Atrial flutter

Category: Illness or disabilities



Introduction and description

Atrial flutter (AFL) is a common abnormal heart rhythm that starts in the atrial chambers of the heart.  It may be also called palpitations.  Atrial flutter was first identified as an independent medical condition in 1920 by the British physician Sir Thomas Lewis (1881–1945) and colleagues.

Atrial flutter is recognized on an electrocardiogram by presence of characteristic flutter waves at a regular rate of 280 to 300 beats per minute. Individual flutter waves may be symmetrical, resembling p-waves, or may be asymmetrical with a "sawtooth" shape, rising gradually and falling abruptly or vice versa. “If atrial flutter is suspected clinically but is not clearly evident on ECG, acquiring a Lewis lead ECG may be helpful in revealing flutter waves.”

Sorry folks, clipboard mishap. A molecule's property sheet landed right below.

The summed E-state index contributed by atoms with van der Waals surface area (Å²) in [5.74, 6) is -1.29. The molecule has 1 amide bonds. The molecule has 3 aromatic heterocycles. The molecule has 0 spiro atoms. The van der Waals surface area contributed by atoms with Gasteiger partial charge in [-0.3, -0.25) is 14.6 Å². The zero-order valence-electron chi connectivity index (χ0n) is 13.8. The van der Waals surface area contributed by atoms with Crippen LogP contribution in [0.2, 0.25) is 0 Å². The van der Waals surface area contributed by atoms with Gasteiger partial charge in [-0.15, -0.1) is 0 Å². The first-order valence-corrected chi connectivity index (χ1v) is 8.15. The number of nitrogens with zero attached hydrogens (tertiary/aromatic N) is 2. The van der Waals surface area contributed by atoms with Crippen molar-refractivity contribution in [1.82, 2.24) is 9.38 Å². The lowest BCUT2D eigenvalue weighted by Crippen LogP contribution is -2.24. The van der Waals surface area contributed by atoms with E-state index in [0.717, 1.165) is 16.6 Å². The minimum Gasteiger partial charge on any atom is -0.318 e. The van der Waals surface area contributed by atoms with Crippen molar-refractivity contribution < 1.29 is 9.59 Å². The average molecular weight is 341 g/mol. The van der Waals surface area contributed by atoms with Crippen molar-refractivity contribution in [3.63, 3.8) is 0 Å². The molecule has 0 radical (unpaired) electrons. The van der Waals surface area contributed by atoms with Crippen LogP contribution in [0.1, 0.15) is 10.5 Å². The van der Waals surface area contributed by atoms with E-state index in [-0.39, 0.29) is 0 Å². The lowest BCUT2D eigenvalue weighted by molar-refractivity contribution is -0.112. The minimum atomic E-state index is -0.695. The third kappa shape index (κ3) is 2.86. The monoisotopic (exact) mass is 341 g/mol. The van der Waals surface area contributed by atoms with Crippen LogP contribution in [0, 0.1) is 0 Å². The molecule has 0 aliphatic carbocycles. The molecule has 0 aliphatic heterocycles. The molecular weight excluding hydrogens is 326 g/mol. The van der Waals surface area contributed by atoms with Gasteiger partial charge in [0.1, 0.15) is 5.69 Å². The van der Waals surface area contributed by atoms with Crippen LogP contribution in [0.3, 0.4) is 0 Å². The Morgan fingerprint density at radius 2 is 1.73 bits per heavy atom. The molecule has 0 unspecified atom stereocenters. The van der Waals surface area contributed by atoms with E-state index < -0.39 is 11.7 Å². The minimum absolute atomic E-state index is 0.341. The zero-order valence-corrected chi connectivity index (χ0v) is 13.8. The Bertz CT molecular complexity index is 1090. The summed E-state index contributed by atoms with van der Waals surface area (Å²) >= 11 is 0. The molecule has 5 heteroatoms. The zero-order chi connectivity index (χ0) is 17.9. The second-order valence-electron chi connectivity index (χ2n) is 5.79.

Although this abnormal heart rhythm typically occurs in individuals with cardiovascular disease (e.g. high blood pressure, coronary artery disease, cardiomyopathy, arrythmia etc), it may occur spontaneously in people with otherwise normal hearts. It may be a one-off event or persist for months to years.

Please see the section on heart disease for more details.

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